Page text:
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New chas­sis, classy cabin ... but the Im­preza still needs an en­gine to do it jus­tice

Herald Sun - Cars Guide - - FIRST DRIVE - CHRIS RI­LEY chris.ri­ley@news.com.au

IT MAY not look very dif­fer­ent but Subaru calls its lat­est Im­preza “95 per cent new”.

The fifth-gen­er­a­tion model is based on a new plat­form that will be used for the en­tire Subaru range.

The brand is look­ing to shed its con­ser­va­tive im­age and tar­get younger buy­ers, par­tic­u­larly women.

But suc­cess could be tem­pered slightly by a higher en­try level price, brought about by dump­ing the cheaper man­ual ver­sion.

Prices start from $24,990 drive-away and you can buy it on­line, as with the sporty BRZ stable­mate.

There is also an in­tro­duc­tory ex­tended five-year warranty for buy­ers sign­ing up be­fore De­cem­ber 31.

The new hatch and sedan ad­here to the tried and tested Subaru for­mula of all-wheeldrive and a 2.0-litre “boxer” en­gine.

But the look is sleeker and more at­trac­tive, with many tech­ni­cal ad­vances, not the least of which is the all-new stiffer chas­sis that en­dows bet­ter ride, han­dling and noise sup­pres­sion.

The up­dated en­gine fea­tures higher com­pres­sion and more ef­fi­cient di­rect in­jec­tion, de­liv­er­ing slightly bet­ter fuel

con­sump­tion and a small in­crease in power. Torque stays the same but the peak out­puts kick in 200rpm ear­lier.

The con­tin­u­ously vari­able trans­mis­sion has been heav­ily re­vised to feel more like a stan­dard auto, with seven steps mim­ick­ing con­ven­tional gear shifts.

The car sits 10mm lower, is 35mm longer and has a 25mm longer wheel­base that pro­vides an ex­tra 26mm of rear legroom.

Subaru’s “Eye­sight” safety tech in­cludes radar cruise con­trol, au­to­mated emer­gency brak­ing with pedes­trian and cy­clist de­tec­tion and lane de­par­ture warn­ing. It isn’t avail­able on the cheap­est model but is stan­dard on other mod­els. Crash test body ANCAP has crit­i­cised the maker for not pro­vid­ing the tech­nol­ogy across the full range.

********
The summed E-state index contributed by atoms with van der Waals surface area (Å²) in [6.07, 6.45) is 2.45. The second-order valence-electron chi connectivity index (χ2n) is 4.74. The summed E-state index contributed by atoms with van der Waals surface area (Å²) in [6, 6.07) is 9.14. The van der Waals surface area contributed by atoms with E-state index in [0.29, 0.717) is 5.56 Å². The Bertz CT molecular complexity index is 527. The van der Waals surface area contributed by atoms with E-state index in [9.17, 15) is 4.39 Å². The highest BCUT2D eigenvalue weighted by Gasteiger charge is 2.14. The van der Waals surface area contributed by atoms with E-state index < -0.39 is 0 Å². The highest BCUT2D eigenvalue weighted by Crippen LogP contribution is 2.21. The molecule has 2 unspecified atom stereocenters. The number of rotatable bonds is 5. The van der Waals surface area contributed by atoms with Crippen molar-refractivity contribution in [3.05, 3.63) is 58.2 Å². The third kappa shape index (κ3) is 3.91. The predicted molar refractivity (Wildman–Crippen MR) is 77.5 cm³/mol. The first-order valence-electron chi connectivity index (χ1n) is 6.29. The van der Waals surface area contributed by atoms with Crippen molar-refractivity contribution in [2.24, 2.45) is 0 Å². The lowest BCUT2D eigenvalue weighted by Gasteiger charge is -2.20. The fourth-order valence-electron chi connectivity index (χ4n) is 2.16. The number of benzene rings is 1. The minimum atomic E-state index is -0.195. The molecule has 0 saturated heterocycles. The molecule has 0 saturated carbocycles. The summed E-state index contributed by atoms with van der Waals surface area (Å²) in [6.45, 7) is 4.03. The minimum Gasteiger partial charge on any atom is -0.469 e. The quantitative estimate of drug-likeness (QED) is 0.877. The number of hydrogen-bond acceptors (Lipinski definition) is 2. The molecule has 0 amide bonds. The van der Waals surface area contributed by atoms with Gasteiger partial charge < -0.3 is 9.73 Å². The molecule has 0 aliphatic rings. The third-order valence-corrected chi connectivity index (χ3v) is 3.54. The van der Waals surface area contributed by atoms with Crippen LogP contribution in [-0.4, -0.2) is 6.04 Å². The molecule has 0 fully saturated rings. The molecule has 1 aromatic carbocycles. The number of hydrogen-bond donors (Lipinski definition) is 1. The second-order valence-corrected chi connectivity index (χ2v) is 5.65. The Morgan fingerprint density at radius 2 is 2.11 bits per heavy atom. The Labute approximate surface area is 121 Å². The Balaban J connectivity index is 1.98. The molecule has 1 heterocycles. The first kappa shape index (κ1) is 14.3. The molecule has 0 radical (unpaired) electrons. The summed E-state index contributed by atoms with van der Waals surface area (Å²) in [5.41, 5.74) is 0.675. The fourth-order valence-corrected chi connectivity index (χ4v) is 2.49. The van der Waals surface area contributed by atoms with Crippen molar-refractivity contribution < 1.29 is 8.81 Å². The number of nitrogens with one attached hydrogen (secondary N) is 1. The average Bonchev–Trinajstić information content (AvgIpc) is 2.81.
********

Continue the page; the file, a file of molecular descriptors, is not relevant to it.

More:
“It’s dis­ap­point­ing these tech­nolo­gies have not been pro­vided as stan­dard across their re­spec­tive model ranges and for the safety of all road users we want to see an in­crease in the fit­ting of this tech­nol­ogy,” says ANCAP chief ex­ec­u­tive James Good­win.


With only a 5kW boost in power and no in­crease in torque, the Im­preza once again fails to de­liver in terms of ex­cite­ment. Re­vi­sions to the CVT, in­clud­ing a lower first gear, shave the 0-100km/h time to 10.1 sec­onds, which is still too slow.

This was con­firmed as we pressed the pedal to the metal for the first time head­ing out of the city. We’re also still not fans of the CVT, de­spite the changes.

But the car is a rev­e­la­tion in terms of ride and han­dling, with the con­fi­dent, planted feel you nor­mally only get with a larger car. It feels tighter, more con­trolled and re­sponds to the wheel bet­ter.

The ride is smoother and the up­mar­ket cabin is qui­eter and is close to the top of the class for qual­ity of ma­te­ri­als and stan­dard equip­ment.

In more ex­pen­sive mod­els, the dash is dom­i­nated by a large eight-inch touch­screen — the en­try model makes do with a 6.5-inch screen. Smart­phone users can ac­cess Google Maps through Ap­ple CarPlay and, for the first time, An­droid Auto.


A great car with a chas­sis that de­serves an en­gine that can de­liver some real per­for­mance.

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